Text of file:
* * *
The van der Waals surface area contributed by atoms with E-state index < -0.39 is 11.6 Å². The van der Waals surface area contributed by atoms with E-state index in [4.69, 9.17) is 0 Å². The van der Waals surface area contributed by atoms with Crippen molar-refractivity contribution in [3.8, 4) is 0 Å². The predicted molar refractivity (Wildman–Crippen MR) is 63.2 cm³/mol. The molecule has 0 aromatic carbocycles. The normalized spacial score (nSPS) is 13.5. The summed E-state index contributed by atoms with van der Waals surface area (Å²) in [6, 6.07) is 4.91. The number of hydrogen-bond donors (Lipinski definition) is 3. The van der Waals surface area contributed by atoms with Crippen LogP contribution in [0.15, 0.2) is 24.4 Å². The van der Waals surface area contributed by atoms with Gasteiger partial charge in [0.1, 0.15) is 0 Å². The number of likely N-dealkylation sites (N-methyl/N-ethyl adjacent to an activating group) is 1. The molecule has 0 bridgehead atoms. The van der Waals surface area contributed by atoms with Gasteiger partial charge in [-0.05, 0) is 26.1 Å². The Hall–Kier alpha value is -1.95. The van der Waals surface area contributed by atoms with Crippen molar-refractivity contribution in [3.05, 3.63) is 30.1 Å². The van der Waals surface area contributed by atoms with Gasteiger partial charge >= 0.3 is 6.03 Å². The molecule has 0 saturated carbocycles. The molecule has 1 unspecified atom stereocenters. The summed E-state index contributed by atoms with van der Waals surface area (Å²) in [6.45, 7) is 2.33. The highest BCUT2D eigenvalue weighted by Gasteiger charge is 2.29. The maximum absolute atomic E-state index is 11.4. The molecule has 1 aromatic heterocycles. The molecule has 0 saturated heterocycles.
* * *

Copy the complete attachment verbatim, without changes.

The van der Waals surface area contributed by atoms with E-state index < -0.39 is 11.6 Å². The van der Waals surface area contributed by atoms with E-state index in [4.69, 9.17) is 0 Å². The van der Waals surface area contributed by atoms with Crippen molar-refractivity contribution in [3.8, 4) is 0 Å². The predicted molar refractivity (Wildman–Crippen MR) is 63.2 cm³/mol. The molecule has 0 aromatic carbocycles. The normalized spacial score (nSPS) is 13.5. The summed E-state index contributed by atoms with van der Waals surface area (Å²) in [6, 6.07) is 4.91. The number of hydrogen-bond donors (Lipinski definition) is 3. The van der Waals surface area contributed by atoms with Crippen LogP contribution in [0.15, 0.2) is 24.4 Å². The van der Waals surface area contributed by atoms with Gasteiger partial charge in [0.1, 0.15) is 0 Å². The number of likely N-dealkylation sites (N-methyl/N-ethyl adjacent to an activating group) is 1. The molecule has 0 bridgehead atoms. The van der Waals surface area contributed by atoms with Gasteiger partial charge in [-0.05, 0) is 26.1 Å². The Hall–Kier alpha value is -1.95. The van der Waals surface area contributed by atoms with Crippen molar-refractivity contribution in [3.05, 3.63) is 30.1 Å². The van der Waals surface area contributed by atoms with Gasteiger partial charge >= 0.3 is 6.03 Å². The molecule has 0 saturated carbocycles. The molecule has 1 unspecified atom stereocenters. The summed E-state index contributed by atoms with van der Waals surface area (Å²) in [6.45, 7) is 2.33. The highest BCUT2D eigenvalue weighted by Gasteiger charge is 2.29. The maximum absolute atomic E-state index is 11.4. The molecule has 1 aromatic heterocycles. The molecule has 0 saturated heterocycles.